Gandaki Province ill-prepared for fire incidentsDelayed response, insufficient fire engines, shortage of workers and lack of water refilling stations make disaster mitigation difficult.
Saraswati Harijan, owner of Srijana Furniture in Baglung Municipality, woke up at 2am on April 11 to find her factory alight in flames. In no time was she out of bed and outside her factory calling for help from her neighbours.
“My house is just next to the factory. I woke up and rushed outside. The factory and the shop was engulfed in a huge inferno,” said the 35-year-old. “We informed the police and with their help tried to control the fire from spreading. The fire engine from Baglung Municipality arrived an hour later. It was too late by then.”
By the time two more fire engines from Beni in Myagdi and Kushma in Parbat reached the scene, Harijan had lost properties worth around Rs 2.2 million.
Forest and house fires are a common occurrence in Nepal during the dry season, which starts from November-December and continues until the onset of monsoon in June-July. This fiscal year, with low rainfall recorded from December to February, Nepal witnessed an unusually drought-like situation and an increase in house and forest fires in almost all 77 districts.
Incidents of inferno—both house fire and forest fire—were high in several districts of Gandaki Province.
However, despite the rise in the number of fire incidents, all levels of governments in the province were found to have made inadequate preparations for fire-related disasters. The local and district level administrations are struggling to manage even basic firefighting services such as rapid incident response and timely dispatch of fire engines.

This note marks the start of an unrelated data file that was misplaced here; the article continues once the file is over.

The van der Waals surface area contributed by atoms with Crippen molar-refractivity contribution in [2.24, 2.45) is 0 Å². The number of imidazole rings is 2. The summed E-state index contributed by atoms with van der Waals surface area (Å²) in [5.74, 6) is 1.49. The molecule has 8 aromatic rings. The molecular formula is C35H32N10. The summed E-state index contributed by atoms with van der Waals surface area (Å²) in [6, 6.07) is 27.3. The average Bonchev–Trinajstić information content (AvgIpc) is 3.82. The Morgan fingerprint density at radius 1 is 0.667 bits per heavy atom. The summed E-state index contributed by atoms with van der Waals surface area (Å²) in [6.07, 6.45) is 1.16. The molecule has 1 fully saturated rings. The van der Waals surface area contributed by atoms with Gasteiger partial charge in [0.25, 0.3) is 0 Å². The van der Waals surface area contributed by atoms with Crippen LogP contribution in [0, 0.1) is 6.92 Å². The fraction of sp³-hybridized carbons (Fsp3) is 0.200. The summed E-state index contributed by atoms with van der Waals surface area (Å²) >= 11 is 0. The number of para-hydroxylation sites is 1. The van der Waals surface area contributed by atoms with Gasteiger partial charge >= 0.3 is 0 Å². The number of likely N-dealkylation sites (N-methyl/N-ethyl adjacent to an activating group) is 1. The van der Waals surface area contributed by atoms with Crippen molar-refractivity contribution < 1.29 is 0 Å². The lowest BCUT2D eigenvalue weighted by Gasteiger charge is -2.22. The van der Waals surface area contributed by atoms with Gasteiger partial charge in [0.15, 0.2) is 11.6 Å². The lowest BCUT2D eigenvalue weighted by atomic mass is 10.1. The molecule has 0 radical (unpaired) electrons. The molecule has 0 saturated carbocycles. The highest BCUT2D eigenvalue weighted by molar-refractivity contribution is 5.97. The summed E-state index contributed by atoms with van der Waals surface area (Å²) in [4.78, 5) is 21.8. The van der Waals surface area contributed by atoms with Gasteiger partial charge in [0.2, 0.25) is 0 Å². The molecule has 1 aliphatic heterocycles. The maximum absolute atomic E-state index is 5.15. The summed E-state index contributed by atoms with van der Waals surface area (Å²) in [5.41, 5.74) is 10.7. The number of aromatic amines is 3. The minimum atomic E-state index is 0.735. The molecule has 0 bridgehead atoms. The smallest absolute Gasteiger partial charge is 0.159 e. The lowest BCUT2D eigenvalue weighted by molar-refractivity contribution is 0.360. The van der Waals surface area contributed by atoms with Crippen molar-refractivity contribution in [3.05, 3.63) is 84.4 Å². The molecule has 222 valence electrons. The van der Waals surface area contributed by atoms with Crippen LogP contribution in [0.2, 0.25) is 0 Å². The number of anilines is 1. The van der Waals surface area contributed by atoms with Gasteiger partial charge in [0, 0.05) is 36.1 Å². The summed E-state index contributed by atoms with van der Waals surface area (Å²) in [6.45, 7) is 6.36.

Delayed response, insufficient fire engines, shortage of trained firefighters and fire engine drivers, and a lack of water refilling stations coupled with narrow and rough roads are making rescue operations difficult in most districts of Gandaki.
According to the Fire Brigade Operation Working Guidelines, it is the responsibility of the respective local unit to own, maintain and regulate fire trucks while the District Police Office is responsible to take action in case of fire.
Baglung Bazaar, the district headquarters of Baglung, witnessed four massive fire incidents in the past two months. As first responders, the security personnel of Nepal Army, Nepal Police and Armed Police Force and the local people were involved in dousing the fire in two places. They carried buckets of water to the incident sites in the absence of a fire engine to control the infernos.
Of the total 10 local units in Baglung, only Baglung Municipality has a fire engine. The fire engine, which was purchased six years ago, is unreliable for it has remained unused and has become rusty for a lack of maintenance, say local people.
“We call for the fire engine whenever a fire breaks out but more often than not they tell us that it is out of order,” said Bidesh Kumar Shrestha of Baglung Bazaar, the furniture factory owner’s neighbour. “But even when the fire engine arrives, it’s only half filled. The local people then have to run helter-skelter to manage water for the fire engine.”